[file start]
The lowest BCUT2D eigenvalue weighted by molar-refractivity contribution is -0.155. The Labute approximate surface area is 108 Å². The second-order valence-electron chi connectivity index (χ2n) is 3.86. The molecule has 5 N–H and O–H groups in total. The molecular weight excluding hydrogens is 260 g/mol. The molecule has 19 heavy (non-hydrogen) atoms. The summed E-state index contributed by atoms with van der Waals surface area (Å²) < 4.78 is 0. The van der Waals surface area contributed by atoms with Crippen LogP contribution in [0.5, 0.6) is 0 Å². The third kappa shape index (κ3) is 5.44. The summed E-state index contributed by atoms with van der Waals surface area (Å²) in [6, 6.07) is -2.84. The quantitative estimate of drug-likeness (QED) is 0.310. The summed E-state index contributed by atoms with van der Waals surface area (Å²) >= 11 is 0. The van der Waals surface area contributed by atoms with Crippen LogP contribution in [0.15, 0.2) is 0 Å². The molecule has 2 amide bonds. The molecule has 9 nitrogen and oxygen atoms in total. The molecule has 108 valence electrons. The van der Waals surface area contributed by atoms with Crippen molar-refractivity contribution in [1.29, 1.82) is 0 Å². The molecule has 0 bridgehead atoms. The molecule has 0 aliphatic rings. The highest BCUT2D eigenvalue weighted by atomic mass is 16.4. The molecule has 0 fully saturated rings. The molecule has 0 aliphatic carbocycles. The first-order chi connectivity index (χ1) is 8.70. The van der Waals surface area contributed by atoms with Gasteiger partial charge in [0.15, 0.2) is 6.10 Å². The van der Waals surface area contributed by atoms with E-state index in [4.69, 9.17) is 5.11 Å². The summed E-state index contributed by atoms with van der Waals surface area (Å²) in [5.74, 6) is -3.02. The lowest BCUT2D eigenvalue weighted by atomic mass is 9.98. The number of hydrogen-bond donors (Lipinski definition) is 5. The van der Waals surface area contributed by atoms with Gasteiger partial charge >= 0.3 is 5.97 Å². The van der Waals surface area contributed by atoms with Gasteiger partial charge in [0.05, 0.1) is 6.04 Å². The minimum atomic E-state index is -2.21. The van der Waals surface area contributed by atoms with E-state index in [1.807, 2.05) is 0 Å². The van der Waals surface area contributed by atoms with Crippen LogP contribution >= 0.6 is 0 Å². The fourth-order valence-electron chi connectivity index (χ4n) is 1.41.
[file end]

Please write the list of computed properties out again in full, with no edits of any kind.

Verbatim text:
The lowest BCUT2D eigenvalue weighted by molar-refractivity contribution is -0.155. The Labute approximate surface area is 108 Å². The second-order valence-electron chi connectivity index (χ2n) is 3.86. The molecule has 5 N–H and O–H groups in total. The molecular weight excluding hydrogens is 260 g/mol. The molecule has 19 heavy (non-hydrogen) atoms. The summed E-state index contributed by atoms with van der Waals surface area (Å²) < 4.78 is 0. The van der Waals surface area contributed by atoms with Crippen LogP contribution in [0.5, 0.6) is 0 Å². The third kappa shape index (κ3) is 5.44. The summed E-state index contributed by atoms with van der Waals surface area (Å²) in [6, 6.07) is -2.84. The quantitative estimate of drug-likeness (QED) is 0.310. The summed E-state index contributed by atoms with van der Waals surface area (Å²) >= 11 is 0. The van der Waals surface area contributed by atoms with Crippen LogP contribution in [0.15, 0.2) is 0 Å². The molecule has 2 amide bonds. The molecule has 9 nitrogen and oxygen atoms in total. The molecule has 108 valence electrons. The van der Waals surface area contributed by atoms with Crippen molar-refractivity contribution in [1.29, 1.82) is 0 Å². The molecule has 0 bridgehead atoms. The molecule has 0 aliphatic rings. The highest BCUT2D eigenvalue weighted by atomic mass is 16.4. The molecule has 0 fully saturated rings. The molecule has 0 aliphatic carbocycles. The first-order chi connectivity index (χ1) is 8.70. The van der Waals surface area contributed by atoms with Gasteiger partial charge in [0.15, 0.2) is 6.10 Å². The van der Waals surface area contributed by atoms with E-state index in [4.69, 9.17) is 5.11 Å². The summed E-state index contributed by atoms with van der Waals surface area (Å²) in [5.74, 6) is -3.02. The lowest BCUT2D eigenvalue weighted by atomic mass is 9.98. The number of hydrogen-bond donors (Lipinski definition) is 5. The van der Waals surface area contributed by atoms with Gasteiger partial charge >= 0.3 is 5.97 Å². The van der Waals surface area contributed by atoms with Gasteiger partial charge in [0.05, 0.1) is 6.04 Å². The minimum atomic E-state index is -2.21. The van der Waals surface area contributed by atoms with E-state index in [1.807, 2.05) is 0 Å². The van der Waals surface area contributed by atoms with Crippen LogP contribution >= 0.6 is 0 Å². The fourth-order valence-electron chi connectivity index (χ4n) is 1.41.